'Avatar-technology' to tackle bullies: Study

‘Avatars’ or computer-generated images of an individual could be used to help combat bullying in schools, scientists say.

In a six-month-study, researchers from the University of Kent found students using software which incorporates the latest gesture and facial recognition technology feel more positive towards other students.

The study focused on students aged 12-13 and their use of technology, including ‘avatars’ to resolve potential conflict at school.

Specifically, students using avatars like and trust their partner significantly more. They are also able to produce better ideas to alleviate bullying issues. Prior to the study, avatar-mediated communication was believed to be less effective than video-mediated communication.

However, new technologies, which have developed avatars that respond to facial and gesture cues, can improve social interaction. Avatar technology is of particular interest for tackling bullying issues because of its ability to protect users’ anonymity.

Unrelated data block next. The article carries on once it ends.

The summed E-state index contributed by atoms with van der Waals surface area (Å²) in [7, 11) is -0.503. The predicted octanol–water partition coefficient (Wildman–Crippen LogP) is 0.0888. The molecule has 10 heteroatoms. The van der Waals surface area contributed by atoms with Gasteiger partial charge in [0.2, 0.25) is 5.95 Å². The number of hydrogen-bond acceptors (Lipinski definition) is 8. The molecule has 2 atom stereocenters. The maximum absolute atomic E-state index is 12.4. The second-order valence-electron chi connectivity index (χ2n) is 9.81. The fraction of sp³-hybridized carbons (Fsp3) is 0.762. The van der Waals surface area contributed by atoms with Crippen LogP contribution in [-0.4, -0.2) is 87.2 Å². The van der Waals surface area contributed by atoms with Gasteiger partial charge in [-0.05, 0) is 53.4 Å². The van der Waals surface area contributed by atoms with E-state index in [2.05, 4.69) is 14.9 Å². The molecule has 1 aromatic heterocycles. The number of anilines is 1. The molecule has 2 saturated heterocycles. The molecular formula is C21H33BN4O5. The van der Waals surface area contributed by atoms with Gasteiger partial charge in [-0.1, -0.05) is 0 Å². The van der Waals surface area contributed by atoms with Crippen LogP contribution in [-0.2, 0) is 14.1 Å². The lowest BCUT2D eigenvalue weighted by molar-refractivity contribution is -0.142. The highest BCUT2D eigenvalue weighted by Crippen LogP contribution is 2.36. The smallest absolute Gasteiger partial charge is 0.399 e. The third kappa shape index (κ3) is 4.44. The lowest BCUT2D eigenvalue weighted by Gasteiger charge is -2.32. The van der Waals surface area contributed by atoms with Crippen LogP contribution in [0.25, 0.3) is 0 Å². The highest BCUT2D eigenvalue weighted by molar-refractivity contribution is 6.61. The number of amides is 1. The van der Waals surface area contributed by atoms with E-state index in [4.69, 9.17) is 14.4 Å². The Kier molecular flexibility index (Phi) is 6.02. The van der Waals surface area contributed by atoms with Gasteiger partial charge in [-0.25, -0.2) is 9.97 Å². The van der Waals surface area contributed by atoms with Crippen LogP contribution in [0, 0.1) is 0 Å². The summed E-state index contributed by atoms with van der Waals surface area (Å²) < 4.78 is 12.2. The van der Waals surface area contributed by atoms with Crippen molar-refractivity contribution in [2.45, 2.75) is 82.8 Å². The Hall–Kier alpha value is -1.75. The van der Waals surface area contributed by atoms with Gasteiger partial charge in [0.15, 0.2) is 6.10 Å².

“Advances in avatar technology have great potential to transform the way we connect and empathise with each other using computers.

And, as our research has shown, it’s an excellent platform to help young people, who are very comfortable with all forms of technology, to resolve conflict in schools,” lead researcher Dr Jim Ang said in a statement.

“It was exciting to see the enthusiasm with which the students embraced our project.

We are planning to take the findings from the project into the next stage to investigate the effectiveness of using avatar technology with pupils with social interaction and learning difficulties in mainstream education,” said researcher Ania Bobrowicz.

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